const byte rows = 4;
const byte cols = 4;
 
//1 or -1, starts as 0 to set the motor backwards or forwards
int polarity;
 
boolean isCounting = false;
 
//ensures that we have 3 digit number
int numSteps[] = {
0,0,0};
//keeps track of where to place the number
int currentIndex;
//keeps track of the current number of steps
int keyNum;
//set the keys according to the number pad
char keys[rows][cols] = {
{
'1','2','3', 'A' }
,
{
'4','5','6', 'B' }
,
{
'7','8','9', 'C' }
,
{
'#','0','*', 'D' }
};
//connect to the row pinouts of the keypad
byte rowPins[rows] = {
7,6,5,4};
//connect to the column pinouts of the keypad
byte colPins[cols] = {
12,10,9,8};
Keypad keypad = Keypad( makeKeymap(keys), rowPins, colPins, rows, cols );
// Number of steps for a rotation (on average 100), control pin 1, control pin 2
Stepper myStepper(100, 11, 3);
 
void setup(){
//begin the Serial communication so we can see the feedback
Serial.begin(9600);
//speed at which the motor will step, doesn't actually make it move
myStepper.setSpeed(60);
//current index starts at 0
currentIndex =0;
//default keynumber is 0
keyNum =0;
 
//beginning println is more complex with instructions
Serial.println("////INSTRUCTIONS");
Serial.println("PRESS A or B to start punching in numbers");
Serial.println("PRESS A for positive numbers (Clockwise)");
Serial.println("PRESS B for negative numbers (Counter-Clockwise)");
Serial.println("PRESS C to CLEAR the number and start over");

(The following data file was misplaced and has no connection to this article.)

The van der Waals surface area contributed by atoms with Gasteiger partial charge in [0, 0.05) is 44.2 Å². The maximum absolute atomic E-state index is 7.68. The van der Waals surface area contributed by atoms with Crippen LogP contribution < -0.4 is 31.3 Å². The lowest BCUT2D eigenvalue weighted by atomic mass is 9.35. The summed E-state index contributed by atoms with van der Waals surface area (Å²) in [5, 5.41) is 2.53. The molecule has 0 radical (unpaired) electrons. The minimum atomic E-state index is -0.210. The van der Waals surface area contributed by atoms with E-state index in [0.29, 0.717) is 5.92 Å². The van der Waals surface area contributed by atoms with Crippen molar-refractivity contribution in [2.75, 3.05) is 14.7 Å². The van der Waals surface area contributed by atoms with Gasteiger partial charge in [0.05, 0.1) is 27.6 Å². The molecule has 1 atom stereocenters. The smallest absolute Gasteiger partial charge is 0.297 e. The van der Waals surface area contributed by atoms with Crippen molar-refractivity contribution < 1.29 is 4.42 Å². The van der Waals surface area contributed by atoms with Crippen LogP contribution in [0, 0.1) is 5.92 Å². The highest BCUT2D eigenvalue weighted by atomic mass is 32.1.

Serial.println("PRESS D to SEND the steps to the motor and make it move.");
Serial.println("You can keep pressing D to keep sending the same number");
Serial.println("current number of steps");
Serial.println(keyNum);
}
 
void loop(){
 
//get the current key being pressed
char key = keypad.getKey();
 
//if a key is getting pressed
if (key != NO_KEY){
//switch depending on which key is being pressed
switch (key)
{
//A is for Positive numbers
case 'A':
polarity = 1;
isCounting = true;
resetArray();
break;
//B is for negative numbers
case 'B':
polarity = -1;
isCounting = true;
resetArray();
break;
//clear the number and start over
case 'C':
resetArray();
isCounting = false;
break;
//commit the steps to the motor
case 'D':
commitSteps();
resetArray();
isCounting = false;
break;
 
//send the value of the key to be added to keynum
case '0':
sortKey (0);
break;
case '1':
sortKey (1);
break;
case '2':
sortKey (2);
break;
case '3':
sortKey (3);
break;
case '4':
sortKey (4);
break;
case '5':
sortKey (5);
break;
case '6':
sortKey (6);
break;
case '7':
sortKey (7);
break;
case '8':
sortKey (8);
break;
case '9':
sortKey (9);
break;
 
}
//println the updated number
Serial.println("current number of steps");
Serial.println(keyNum);
}
}
 
//sort where to put the key input
void sortKey (int curKey)
{
//if we are listening for new inputs
if (isCounting)
{
//set the current inputed number to the current spot in the array
numSteps[currentIndex]=curKey;
//shift the index
currentIndex ++;
//reset it to 0 if at the end
if (currentIndex >2)
{
currentIndex = 0;
}
//set key num to be index[0]index[1]index[3], using 10 to establish the position. Multiply it by polarity to establish positive or ne
ative
keyNum = polarity*(numSteps[0]*100+numSteps[1]*10+numSteps[2]);
}
}
//reset the array and keynum
void resetArray ()
{
numSteps[0]=0;
numSteps[1]=0;
numSteps[2]=0;
keyNum = polarity*(numSteps[0]*100+numSteps[1]*10+numSteps[2]);
 
}
//send the steps to the motor
void commitSteps()
{
//debugging println
//Serial.println("STEPPING");
myStepper.step(keyNum);
}
Unless otherwise stated, this code is released under the MIT License – Please use, change and share it.